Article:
Texas requires an extensive and expensive system of highways, railways and roads.
Building new roads and maintaining old ones has become increasingly costly, and efforts to keep that balance have been politically perilous.
The Trans-Texas Corridor — an attempt to pull together a master plan for the next stage of transportation building in the state — fell to political foes who objected ...
The snowstorm that created a traffic nightmare last week in Atlanta last week sheds light on the challenges facing car-dependent urban areas in Texas and other states that see severe winter weather infrequently.Full Story
State transportation officials will start public hearings this week on a high-speed rail study that includes Oklahoma and Mexico. Officials are also expected to launch a commission to look at a rail proposal focused on Dallas-Fort Worth. They stress that funding will remain a challenge to any projects that might move forward.Full Story
A coalition of public officials in the U.S. federal government, the Mexican federal government and Texas are discussing how to develop and finance a high-speed rail line connecting San Antonio to Monterrey, Mexico.Full Story
The Federal Railroad Administration is moving forward with studies on the environmental impact of building a high-speed rail line between Dallas and Houston and a shorter line between Fort Worth and Dallas.Full Story
Both Democratic and Republican candidates in 2014 races have pledged to increase resources for the cash-strapped Texas Department of Transportation. While the issue does not draw the emotional response of debates over education reform and abortion regulations, candidates are betting that traffic concerns resonate with voters.Full Story
A surge in truck traffic related to the drilling boom in parts of Texas has resulted in a smaller boom in the windshield replacement industry. Rural transportation providers say the trucks tend to send rocks and debris flying into vehicles on the road behind them.Full Story
The Lower Colorado River Authority's board tapped Phil Wilson, the Texas Department of Transportation's executive director, to be the agency's new general manager. The announcement came as a surprise, and TxDOT said it has no transition plan in place for Wilson's departure at the end of the year.Full Story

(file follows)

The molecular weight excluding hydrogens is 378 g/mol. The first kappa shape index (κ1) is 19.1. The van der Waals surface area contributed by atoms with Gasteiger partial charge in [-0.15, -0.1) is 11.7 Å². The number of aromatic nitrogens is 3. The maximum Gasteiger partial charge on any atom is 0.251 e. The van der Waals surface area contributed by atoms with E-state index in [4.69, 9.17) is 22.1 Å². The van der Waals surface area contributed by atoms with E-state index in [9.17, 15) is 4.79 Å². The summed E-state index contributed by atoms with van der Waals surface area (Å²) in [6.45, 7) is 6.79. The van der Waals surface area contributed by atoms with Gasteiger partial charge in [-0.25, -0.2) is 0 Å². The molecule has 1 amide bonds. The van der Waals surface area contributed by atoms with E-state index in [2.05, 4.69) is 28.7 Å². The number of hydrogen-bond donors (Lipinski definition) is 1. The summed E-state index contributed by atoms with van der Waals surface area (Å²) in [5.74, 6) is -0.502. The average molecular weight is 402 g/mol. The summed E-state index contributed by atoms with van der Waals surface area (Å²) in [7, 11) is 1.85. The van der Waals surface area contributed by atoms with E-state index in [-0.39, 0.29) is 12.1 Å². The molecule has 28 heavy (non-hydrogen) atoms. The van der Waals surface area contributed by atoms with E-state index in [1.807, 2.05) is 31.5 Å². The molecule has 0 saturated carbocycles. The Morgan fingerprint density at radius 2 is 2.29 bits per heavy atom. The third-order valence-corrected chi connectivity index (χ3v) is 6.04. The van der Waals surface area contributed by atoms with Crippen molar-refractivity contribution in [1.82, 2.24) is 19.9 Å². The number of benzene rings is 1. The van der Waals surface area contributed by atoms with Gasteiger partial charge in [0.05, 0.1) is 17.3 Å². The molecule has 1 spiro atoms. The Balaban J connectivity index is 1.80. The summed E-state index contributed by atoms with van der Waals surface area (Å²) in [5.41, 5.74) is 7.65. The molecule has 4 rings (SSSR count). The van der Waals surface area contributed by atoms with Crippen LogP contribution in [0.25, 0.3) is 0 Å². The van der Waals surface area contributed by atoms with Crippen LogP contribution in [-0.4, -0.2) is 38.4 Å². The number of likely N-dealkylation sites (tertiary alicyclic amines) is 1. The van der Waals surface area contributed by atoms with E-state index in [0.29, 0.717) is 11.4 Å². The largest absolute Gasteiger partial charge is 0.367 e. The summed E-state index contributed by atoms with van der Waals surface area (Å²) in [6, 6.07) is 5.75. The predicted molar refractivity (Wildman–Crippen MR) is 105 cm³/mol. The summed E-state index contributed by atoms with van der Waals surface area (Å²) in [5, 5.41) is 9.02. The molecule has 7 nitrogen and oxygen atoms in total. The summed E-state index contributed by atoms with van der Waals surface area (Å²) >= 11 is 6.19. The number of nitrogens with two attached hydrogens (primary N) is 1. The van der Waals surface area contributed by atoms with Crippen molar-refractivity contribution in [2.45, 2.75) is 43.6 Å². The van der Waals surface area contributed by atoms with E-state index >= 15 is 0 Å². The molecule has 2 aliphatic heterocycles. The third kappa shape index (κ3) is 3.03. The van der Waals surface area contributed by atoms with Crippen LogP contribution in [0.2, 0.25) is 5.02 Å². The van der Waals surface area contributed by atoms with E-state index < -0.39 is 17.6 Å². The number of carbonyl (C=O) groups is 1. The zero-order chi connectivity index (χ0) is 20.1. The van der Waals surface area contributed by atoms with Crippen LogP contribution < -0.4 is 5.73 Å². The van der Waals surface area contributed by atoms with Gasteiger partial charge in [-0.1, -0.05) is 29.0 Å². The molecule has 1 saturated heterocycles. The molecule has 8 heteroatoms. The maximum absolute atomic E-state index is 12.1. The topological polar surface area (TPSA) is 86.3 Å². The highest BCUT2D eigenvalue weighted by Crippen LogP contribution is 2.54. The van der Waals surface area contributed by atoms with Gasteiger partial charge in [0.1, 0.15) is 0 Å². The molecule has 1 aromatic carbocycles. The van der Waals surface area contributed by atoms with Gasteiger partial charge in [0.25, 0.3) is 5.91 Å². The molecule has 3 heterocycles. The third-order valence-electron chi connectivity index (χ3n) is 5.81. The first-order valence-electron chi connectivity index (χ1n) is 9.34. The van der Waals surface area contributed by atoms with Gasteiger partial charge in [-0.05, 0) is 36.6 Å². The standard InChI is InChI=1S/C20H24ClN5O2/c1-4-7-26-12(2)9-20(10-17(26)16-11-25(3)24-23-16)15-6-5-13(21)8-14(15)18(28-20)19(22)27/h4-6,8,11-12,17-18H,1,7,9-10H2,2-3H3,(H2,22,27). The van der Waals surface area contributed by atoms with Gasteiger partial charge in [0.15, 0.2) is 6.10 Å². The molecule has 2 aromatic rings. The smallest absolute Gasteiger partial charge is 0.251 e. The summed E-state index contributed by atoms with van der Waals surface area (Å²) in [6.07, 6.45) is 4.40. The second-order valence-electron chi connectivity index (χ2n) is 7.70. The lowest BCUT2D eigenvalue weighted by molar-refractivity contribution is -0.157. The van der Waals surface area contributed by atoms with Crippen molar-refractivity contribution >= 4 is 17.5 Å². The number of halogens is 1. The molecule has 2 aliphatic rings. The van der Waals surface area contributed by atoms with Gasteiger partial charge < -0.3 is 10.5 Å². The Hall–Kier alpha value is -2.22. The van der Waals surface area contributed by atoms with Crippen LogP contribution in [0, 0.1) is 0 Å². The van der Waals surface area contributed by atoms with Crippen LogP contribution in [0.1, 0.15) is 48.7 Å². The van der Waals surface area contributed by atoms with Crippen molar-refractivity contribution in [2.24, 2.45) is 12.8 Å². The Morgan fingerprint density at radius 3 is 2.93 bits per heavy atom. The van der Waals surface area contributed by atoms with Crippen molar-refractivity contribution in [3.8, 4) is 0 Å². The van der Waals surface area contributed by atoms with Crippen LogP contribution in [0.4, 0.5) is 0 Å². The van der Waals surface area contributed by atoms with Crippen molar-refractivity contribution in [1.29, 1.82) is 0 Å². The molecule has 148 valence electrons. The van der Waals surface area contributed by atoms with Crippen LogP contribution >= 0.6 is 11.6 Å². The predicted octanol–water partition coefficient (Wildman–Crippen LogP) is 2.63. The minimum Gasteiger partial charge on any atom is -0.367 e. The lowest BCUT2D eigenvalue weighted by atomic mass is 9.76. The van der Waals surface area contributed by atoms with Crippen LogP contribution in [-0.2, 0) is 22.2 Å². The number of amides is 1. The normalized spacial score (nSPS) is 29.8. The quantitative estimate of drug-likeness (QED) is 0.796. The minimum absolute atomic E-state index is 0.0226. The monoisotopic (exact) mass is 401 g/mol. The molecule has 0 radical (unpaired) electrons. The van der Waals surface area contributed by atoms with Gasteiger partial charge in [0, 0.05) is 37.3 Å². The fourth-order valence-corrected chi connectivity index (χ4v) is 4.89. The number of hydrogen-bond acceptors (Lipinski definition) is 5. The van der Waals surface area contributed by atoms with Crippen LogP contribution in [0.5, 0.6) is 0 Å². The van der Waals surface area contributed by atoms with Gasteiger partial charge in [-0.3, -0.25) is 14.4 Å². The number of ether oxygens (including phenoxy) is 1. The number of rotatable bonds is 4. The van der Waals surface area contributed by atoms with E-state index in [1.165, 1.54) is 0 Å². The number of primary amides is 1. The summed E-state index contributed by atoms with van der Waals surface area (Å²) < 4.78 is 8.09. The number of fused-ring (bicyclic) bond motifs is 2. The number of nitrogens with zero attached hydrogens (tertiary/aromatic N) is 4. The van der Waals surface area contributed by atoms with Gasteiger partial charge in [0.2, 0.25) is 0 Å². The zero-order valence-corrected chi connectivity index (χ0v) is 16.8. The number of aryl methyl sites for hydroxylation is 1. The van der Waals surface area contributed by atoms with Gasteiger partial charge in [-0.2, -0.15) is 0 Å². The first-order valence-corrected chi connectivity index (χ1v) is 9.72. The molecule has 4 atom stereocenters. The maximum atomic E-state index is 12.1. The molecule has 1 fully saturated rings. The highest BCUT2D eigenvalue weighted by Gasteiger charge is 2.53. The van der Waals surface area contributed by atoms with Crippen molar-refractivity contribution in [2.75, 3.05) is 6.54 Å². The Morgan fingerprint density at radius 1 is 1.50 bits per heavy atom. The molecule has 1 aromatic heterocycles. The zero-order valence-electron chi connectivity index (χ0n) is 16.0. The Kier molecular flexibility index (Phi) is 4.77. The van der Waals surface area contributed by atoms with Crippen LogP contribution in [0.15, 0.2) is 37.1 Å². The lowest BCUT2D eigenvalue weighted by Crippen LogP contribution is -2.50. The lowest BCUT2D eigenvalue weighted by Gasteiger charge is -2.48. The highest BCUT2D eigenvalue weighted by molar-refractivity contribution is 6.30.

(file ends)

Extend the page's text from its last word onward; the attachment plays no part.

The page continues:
Transportation officials see emerging technologies playing a role in helping the state address issues like traffic congestion and safety. A new report, commissioned by the Texas Department of Transportation, stresses the need for the state to consider partnering with the private sector on related initiatives.Full Story
Natural gas is gaining a toehold in Texas’ transportation sector, as state policy and simple economics incentivize large organizations to buy vehicles that run on it. But costs continue to limit the number of natural gas-powered personal vehicles from hitting roads.Full Story
Three candidates for Texas governor have taken different positions on red light cameras, a controversial traffic enforcement tool employed by dozens of Texas cities. While supporters of the cameras insist they reduce accidents, critics argue that they actually trigger more collisions and that cities employ them to collect millions in fines.Full Story
In Austin, transportation planners are hopeful that a toll project on MoPac Boulevard will eventually help increase ridership on city buses, which will be able to use the new tolled lanes for free. With the practice of "dynamic tolling," tolls will be constantly adjusted to keep traffic flowing, and buses using the lanes could cut some time off their routes.
La Salle County officials have agreed to pay a portion of the repair costs and all the maintenance costs for 20 miles of roads that the Texas Department of Transportation had intended to convert to gravel.Full Story